For example, if content from your fishing blog appears in a Printcast about fishing that has a $10 ad in it, you’ll get a portion of that $10. And if you’re the one who decided to create a Fishing magazine, you’ll also get a cut. The rest will go toward the bottom line and ongoing maintenance of the network.
A lot of this may sound far-fetched, but we’ve done our homework and we know it’s possible . All of the content is out there already thanks to the explosion of user-generated content in recent years. In Bakersfield, California, where this concept will be road-tested, we’ve already identified 1,000 locally focused blogs, and we know that’s just the tip of the iceberg. Each of those blogs has an RSS feed that allows content to be extracted and used elsewhere. RSS allows us to capture and flow content into PDF templates on the server without any ongoing work by the publisher. This is similar to how a Podcast works, but instead of sending out MP3 files, we’ll be sending out PDFs with fresh local content.
Then, there are several open-source tools that can generate PDF documents on the fly on a Web server.
It was only a matter of time before someone decided to bring those tools together and market it to local consumers. Call it reverse publishing, rss-to-PDF, or something else, but we believe it’s the future of print publishing.
We plan to allow other types of advertising to appear in Printcasts, too. There are already a few experiments out there that let businesses create self-serve advertising in print, including Google, Yahoo and others. And we know that there’s a lot of remnant ad inventory — both national and local — that is looking for targeted placement. We hope to find ways to feed ads from other platforms like these into Printcasts.
The other advantage for a newspaper company in particular, but which really applies to any company that has printing capabilities, is that it’s a more efficient way to create and monetize local niche publications. Printcasting will make it possible for newspapers to serve many more niche audiences in print without needing to dedicate staff to every niche interest. Considering the thousands of niche interests in any one city, leveraging a local community’s desire to participate in media is the best and, in some case, only way to do this effectively.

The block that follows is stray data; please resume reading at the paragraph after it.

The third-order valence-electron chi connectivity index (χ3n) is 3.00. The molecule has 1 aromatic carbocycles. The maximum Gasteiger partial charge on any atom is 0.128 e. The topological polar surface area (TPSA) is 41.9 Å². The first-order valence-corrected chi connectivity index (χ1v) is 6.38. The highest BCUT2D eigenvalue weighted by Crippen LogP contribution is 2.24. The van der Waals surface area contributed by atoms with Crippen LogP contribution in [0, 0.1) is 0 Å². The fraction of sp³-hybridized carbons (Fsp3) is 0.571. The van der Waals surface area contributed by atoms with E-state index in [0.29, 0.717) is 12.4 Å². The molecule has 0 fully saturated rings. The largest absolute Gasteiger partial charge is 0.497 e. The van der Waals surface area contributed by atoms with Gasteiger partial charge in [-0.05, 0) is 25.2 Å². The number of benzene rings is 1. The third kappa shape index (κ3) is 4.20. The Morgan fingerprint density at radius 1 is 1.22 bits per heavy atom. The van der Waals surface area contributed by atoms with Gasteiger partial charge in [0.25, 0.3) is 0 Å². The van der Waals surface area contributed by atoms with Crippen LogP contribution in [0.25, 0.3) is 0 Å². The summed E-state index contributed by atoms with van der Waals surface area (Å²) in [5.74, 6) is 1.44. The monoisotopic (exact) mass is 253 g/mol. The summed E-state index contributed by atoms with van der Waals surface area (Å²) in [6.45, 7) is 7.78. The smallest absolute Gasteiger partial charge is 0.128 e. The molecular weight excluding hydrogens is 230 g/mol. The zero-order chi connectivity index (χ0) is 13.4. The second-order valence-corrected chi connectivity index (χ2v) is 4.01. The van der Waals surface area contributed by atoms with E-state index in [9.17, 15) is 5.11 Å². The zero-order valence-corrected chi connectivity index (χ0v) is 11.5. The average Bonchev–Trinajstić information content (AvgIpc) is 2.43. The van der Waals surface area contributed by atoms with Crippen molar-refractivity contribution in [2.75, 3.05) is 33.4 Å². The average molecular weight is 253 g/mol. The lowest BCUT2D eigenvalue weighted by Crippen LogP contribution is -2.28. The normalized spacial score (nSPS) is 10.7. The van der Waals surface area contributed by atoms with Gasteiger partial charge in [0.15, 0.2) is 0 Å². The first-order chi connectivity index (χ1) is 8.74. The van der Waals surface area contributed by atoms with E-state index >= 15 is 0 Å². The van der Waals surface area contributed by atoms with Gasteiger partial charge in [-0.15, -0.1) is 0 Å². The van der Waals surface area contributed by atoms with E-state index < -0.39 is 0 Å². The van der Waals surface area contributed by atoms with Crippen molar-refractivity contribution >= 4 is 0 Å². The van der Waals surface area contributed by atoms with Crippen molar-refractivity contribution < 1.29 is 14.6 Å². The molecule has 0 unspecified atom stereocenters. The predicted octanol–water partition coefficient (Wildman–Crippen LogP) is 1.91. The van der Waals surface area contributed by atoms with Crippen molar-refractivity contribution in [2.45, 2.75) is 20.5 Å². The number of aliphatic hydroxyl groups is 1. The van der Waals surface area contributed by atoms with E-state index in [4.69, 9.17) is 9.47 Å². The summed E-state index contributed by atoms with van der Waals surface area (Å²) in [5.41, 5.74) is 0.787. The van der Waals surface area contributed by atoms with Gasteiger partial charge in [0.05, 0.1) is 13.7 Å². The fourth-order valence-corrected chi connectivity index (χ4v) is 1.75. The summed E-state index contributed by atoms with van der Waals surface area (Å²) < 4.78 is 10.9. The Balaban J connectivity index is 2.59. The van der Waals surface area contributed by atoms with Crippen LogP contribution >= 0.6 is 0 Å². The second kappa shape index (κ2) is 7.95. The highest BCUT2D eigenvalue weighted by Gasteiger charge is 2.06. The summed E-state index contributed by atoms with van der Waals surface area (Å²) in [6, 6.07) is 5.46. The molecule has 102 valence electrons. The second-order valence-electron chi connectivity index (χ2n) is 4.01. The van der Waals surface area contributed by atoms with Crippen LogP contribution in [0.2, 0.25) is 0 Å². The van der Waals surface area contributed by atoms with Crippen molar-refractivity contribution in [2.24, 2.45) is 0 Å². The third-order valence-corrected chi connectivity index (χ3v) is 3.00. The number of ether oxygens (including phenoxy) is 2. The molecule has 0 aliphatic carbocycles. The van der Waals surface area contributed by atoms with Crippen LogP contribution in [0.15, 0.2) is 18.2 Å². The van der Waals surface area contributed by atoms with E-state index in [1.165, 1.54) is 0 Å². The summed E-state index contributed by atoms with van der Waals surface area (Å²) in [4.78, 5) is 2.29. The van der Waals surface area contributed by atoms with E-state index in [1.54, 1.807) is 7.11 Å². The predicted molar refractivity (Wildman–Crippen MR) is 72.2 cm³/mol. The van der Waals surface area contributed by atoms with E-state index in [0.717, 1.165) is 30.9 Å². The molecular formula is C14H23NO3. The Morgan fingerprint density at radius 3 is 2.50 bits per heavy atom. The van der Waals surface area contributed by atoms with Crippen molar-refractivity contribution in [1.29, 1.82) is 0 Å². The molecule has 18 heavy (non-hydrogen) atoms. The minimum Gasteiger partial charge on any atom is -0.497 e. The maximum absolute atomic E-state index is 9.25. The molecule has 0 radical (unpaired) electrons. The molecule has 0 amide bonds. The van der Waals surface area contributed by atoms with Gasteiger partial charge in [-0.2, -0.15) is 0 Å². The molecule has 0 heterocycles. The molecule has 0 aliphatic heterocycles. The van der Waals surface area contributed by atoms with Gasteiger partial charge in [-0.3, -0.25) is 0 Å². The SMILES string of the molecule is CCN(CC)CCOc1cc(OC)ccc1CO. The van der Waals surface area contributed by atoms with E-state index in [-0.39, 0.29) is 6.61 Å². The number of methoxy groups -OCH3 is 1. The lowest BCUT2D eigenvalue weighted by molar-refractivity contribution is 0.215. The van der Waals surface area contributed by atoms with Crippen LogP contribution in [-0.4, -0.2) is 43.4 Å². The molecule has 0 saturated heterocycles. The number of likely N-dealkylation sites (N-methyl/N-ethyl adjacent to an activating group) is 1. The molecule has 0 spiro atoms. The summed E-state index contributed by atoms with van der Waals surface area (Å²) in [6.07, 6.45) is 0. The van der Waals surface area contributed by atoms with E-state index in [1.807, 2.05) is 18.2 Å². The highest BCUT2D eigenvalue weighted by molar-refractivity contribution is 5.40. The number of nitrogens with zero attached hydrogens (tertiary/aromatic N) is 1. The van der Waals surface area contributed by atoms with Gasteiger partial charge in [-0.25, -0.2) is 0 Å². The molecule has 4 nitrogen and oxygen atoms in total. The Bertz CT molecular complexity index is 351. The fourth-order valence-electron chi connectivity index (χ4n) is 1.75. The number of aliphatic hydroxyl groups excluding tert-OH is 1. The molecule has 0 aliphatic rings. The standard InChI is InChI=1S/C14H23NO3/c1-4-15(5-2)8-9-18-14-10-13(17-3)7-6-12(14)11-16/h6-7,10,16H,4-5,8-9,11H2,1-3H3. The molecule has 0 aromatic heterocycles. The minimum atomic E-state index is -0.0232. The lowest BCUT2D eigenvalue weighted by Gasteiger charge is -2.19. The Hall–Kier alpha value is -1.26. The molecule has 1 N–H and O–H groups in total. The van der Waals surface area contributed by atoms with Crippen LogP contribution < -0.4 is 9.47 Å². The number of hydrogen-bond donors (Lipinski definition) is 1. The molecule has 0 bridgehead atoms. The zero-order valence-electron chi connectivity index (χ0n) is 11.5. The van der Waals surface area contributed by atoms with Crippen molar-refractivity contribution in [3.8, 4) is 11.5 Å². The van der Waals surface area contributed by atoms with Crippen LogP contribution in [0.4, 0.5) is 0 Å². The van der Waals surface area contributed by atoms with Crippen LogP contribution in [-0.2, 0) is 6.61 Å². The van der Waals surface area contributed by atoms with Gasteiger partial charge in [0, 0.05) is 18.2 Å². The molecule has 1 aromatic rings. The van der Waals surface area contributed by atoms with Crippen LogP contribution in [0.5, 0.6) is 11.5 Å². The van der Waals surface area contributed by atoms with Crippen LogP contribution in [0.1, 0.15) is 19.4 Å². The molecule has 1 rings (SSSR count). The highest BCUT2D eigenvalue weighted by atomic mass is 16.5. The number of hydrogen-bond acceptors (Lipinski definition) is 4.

We also think we can use revenue sharing as a carrot to improve quality. Several times a year, The Bakersfield Californian will choose a set number of Printcasts to mass-print and distribute. This will be in our best interest because we’ll be able to run our own ads in them, in addition to any other targeted advertising we may find. Contributors to those specially chosen Printcasts will get a cut of that revenue, too.
Among the people who may want to use Printcasting are people with an idea for a new local publication (now they can get one going for free); community organizations that want an easier way to produce their newsletters; or even a local newspaper like The Bakersfield Californian th
at wants to create niche publications from existing content. In phase 2 of this experiment, we’ll reach out to these audiences and promote the Printcasting concept.
We have two years to complete this project, but it will roll out in three phases. Our first major deadline is roughly 9-10 months from now, when we plan to launch the first version of Printcasting in Bakersfield, California. We will spend 9 months promoting the product and fine-tuning the tools. Then, in the last six months, we will sign up five other sponsors (newspapers, print shops, etc.) in other cities to launch Printcasting there.
And after that? You will be able to help decide where Printcasting goes next. Under the terms of our grant with the Knight Foundation, all News Challenge projects must be developed as an open source product, meaning that anyone will be able to download and use the software for free. All of the tools, documentation and learning will be available for anyone to use under open source GPL and Creative Commons licenses.
For more information, please see this presentation, which was submitted along with the original proposal. Or go to Printcasting.com, an interactive space we’ll use to solicit and share ideas and provide updates on the progress of this project.
[Addedon May 16]: After the announcement I had several people ask me if I’m leaving the Californian to pursue this project. The answer to that is a solid NO.
This grant is to The Bakersfield Californian. I did a lot of the heavy lifting on the proposal and concept generation (with a lot of help from others), and we agreed that I should lead the project. But I will very happily remain an employee of The Bakersfield Californian. And in addition to that, I will still work in the New Products Group that I’ve been on for the last 4 years.
There will obviously be some shifting of responsibilities — and new faces — to make this possible, as we’re essentially doubling the amount of work that we need to do on a daily basis. We hope to have that worked out soon.